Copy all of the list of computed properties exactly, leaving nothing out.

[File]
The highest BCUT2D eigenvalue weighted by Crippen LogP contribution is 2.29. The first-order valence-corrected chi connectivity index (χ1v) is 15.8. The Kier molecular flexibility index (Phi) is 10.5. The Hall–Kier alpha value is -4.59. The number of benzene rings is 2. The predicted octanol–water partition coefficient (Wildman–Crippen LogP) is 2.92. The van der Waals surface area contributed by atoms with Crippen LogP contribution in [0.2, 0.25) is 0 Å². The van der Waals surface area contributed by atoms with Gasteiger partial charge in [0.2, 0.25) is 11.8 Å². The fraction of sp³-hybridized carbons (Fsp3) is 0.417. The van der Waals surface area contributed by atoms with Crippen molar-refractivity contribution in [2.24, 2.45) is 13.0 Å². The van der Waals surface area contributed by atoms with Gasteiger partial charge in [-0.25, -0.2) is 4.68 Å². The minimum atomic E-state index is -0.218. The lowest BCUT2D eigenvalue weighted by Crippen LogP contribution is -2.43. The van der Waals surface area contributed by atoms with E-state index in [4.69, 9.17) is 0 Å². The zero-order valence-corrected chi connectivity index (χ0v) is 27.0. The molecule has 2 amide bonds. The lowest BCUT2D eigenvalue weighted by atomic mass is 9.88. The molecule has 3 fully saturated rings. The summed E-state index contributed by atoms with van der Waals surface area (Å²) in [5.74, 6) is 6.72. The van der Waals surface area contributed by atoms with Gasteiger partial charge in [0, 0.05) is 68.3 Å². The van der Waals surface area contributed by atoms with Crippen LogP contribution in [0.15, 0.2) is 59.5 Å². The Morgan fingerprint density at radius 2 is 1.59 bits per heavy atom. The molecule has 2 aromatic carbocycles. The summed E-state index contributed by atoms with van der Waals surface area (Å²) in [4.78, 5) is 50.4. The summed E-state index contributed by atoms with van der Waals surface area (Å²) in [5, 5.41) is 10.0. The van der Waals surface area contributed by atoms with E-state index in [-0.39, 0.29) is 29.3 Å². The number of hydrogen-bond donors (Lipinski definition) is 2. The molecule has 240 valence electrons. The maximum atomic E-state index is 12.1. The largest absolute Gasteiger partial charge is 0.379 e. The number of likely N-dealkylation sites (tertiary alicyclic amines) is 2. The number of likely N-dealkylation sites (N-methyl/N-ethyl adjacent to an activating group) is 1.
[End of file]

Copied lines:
The highest BCUT2D eigenvalue weighted by Crippen LogP contribution is 2.29. The first-order valence-corrected chi connectivity index (χ1v) is 15.8. The Kier molecular flexibility index (Phi) is 10.5. The Hall–Kier alpha value is -4.59. The number of benzene rings is 2. The predicted octanol–water partition coefficient (Wildman–Crippen LogP) is 2.92. The van der Waals surface area contributed by atoms with Crippen LogP contribution in [0.2, 0.25) is 0 Å². The van der Waals surface area contributed by atoms with Gasteiger partial charge in [0.2, 0.25) is 11.8 Å². The fraction of sp³-hybridized carbons (Fsp3) is 0.417. The van der Waals surface area contributed by atoms with Crippen molar-refractivity contribution in [2.24, 2.45) is 13.0 Å². The van der Waals surface area contributed by atoms with Gasteiger partial charge in [-0.25, -0.2) is 4.68 Å². The minimum atomic E-state index is -0.218. The lowest BCUT2D eigenvalue weighted by Crippen LogP contribution is -2.43. The van der Waals surface area contributed by atoms with E-state index in [4.69, 9.17) is 0 Å². The zero-order valence-corrected chi connectivity index (χ0v) is 27.0. The molecule has 2 amide bonds. The lowest BCUT2D eigenvalue weighted by atomic mass is 9.88. The molecule has 3 fully saturated rings. The summed E-state index contributed by atoms with van der Waals surface area (Å²) in [5.74, 6) is 6.72. The van der Waals surface area contributed by atoms with Gasteiger partial charge in [0, 0.05) is 68.3 Å². The van der Waals surface area contributed by atoms with Crippen LogP contribution in [0.15, 0.2) is 59.5 Å². The Morgan fingerprint density at radius 2 is 1.59 bits per heavy atom. The molecule has 2 aromatic carbocycles. The summed E-state index contributed by atoms with van der Waals surface area (Å²) in [4.78, 5) is 50.4. The summed E-state index contributed by atoms with van der Waals surface area (Å²) in [5, 5.41) is 10.0. The van der Waals surface area contributed by atoms with E-state index in [-0.39, 0.29) is 29.3 Å². The number of hydrogen-bond donors (Lipinski definition) is 2. The molecule has 240 valence electrons. The maximum atomic E-state index is 12.1. The largest absolute Gasteiger partial charge is 0.379 e. The number of likely N-dealkylation sites (tertiary alicyclic amines) is 2. The number of likely N-dealkylation sites (N-methyl/N-ethyl adjacent to an activating group) is 1.